2. If you provide Content to third parties, including downloadable datasets of Content or an API that returns Content, you will only distribute or allow download of Tweet IDs and/or User IDs.

a. You may, however, provide export via non-automated means (e.g., download of spreadsheets or PDF files, or use of a “save as” button) of up to 50,000 public Tweets and/or User Objects per user of your Service, per day.

b. Any Content provided to third parties via non-automated file download remains subject to this Policy.
…(emphasis added)

Just to be clear, I find Twitter extremely useful for staying current on CS research topics and think developers should be “…good partners to Twitter.”

However, Chris is prohibited from posting a data set of 885,222 tweets on Gibhub, where users could download it with no impact on Twitter, versus every user who want to explore that data set must submit 885,222 requests to Twitter servers.

Having one hit on Github for 885,222 tweets versus 885,222 on Twitter servers sounds like being a “good partner” to me.

Multiple that by all the researchers who are building Twitter data sets and the drain on Twitter resources grows without any benefit to Twitter.

It’s true that someday Twitter might be able to monetize references to its data collections, but server and bandwidth expenses are present line items in their budget.

Enabling the distribution of full tweet datasets is one step towards improving their bottom line.

PS: Please share this with anyone you know at Twitter. Thanks!

Political Noise Data (Tweets From 3rd 2016 Presidential Debate)

October 23rd, 2016

Chris Albon has collected data on 885,222 debate tweets from the third Presidential Debate of 2016.

As you can see from the transcript, it wasn’t a “debate” in any meaningful sense of the term.

The quality of tweets about that debate are equally questionable.

However, the people behind those tweets vote, buy products, click on ads, etc., so despite my title description as “political noise data,” it is important political noise data.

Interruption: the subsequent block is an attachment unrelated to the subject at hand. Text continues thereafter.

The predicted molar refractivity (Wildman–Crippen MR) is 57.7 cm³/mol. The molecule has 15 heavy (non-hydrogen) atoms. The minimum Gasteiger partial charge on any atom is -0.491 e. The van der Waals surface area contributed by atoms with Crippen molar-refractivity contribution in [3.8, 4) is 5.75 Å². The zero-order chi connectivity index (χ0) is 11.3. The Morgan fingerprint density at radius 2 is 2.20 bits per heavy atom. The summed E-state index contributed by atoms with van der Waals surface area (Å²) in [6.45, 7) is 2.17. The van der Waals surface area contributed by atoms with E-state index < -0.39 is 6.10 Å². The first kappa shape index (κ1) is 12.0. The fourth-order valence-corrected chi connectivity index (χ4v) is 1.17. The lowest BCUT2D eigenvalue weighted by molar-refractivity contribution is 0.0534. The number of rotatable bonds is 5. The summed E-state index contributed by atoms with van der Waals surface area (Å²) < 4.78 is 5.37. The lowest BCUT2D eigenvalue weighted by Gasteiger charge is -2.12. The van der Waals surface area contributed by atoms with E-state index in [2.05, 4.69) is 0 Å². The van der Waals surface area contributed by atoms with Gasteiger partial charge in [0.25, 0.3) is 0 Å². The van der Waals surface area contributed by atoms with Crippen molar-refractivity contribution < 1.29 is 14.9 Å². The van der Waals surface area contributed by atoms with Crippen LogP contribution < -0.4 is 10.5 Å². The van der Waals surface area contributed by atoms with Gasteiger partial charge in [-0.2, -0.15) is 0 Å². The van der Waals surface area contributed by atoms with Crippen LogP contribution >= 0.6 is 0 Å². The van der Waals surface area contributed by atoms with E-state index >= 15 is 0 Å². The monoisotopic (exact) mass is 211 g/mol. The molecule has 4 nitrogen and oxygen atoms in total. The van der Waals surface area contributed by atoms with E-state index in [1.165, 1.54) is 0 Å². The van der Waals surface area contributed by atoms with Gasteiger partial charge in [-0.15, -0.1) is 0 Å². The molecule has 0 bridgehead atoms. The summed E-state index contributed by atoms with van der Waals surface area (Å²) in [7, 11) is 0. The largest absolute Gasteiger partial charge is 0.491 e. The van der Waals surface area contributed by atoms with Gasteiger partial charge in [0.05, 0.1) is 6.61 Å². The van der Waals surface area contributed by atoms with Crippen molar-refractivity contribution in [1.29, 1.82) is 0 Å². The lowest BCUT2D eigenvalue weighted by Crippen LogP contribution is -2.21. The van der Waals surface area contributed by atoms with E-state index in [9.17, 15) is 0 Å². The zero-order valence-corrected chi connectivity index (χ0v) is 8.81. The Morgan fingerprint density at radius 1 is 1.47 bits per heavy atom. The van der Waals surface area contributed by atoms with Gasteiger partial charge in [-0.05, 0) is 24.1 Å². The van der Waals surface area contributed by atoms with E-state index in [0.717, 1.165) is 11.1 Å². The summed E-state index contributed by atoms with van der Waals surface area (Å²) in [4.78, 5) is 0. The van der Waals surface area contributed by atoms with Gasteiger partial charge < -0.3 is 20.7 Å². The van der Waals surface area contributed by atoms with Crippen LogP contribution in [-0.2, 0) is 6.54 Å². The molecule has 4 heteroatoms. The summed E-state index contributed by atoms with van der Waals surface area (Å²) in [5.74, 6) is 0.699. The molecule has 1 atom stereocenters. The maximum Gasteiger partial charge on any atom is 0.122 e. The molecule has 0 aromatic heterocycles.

To conform to Twitter terms of service, Chris provides the relevant tweet ids and a script to enable construction of your own data set.

BTW, Chris includes his Twitter mining scripts.


Validating Wikileaks Emails [Just The Facts]

October 22nd, 2016

A factual basis for reporting on alleged “doctored” or “falsified” emails from Wikileaks has emerged.

Now to see if the organizations and individuals responsible for repeating those allegations, some 260,000 times, will put their doubts to the test.

You know where my money is riding.

If you want to verify the Podesta emails or other email leaks from Wikileaks, consult the following resources.

Yes, we can validate the Wikileaks emails by Robert Graham.

From the post:

Recently, WikiLeaks has released emails from Democrats. Many have repeatedly claimed that some of these emails are fake or have been modified, that there’s no way to validate each and every one of them as being true. Actually, there is, using a mechanism called DKIM.

DKIM is a system designed to stop spam. It works by verifying the sender of the email. Moreover, as a side effect, it verifies that the email has not been altered.

Hillary’s team uses “”, which as DKIM enabled. Thus, we can verify whether some of these emails are true.

Recently, in response to a leaked email suggesting Donna Brazile gave Hillary’s team early access to debate questions, she defended herself by suggesting the email had been “doctored” or “falsified”. That’s not true. We can use DKIM to verify it.

Bob walks you through validating a raw email from Wikileaks with the DKIM verifier plugin for Thunderbird. And demonstrating the same process can detect “doctored” or “falsified” emails.

Bob concludes:

I was just listening to ABC News about this story. It repeated Democrat talking points that the WikiLeaks emails weren’t validated. That’s a lie. This email in particular has been validated. I just did it, and shown you how you can validate it, too.

Btw, if you can forge an email that validates correctly as I’ve shown, I’ll give you 1-bitcoin. It’s the easiest way of solving arguments whether this really validates the email — if somebody tells you this blogpost is invalid, then tell them they can earn about $600 (current value of BTC) proving it. Otherwise, no.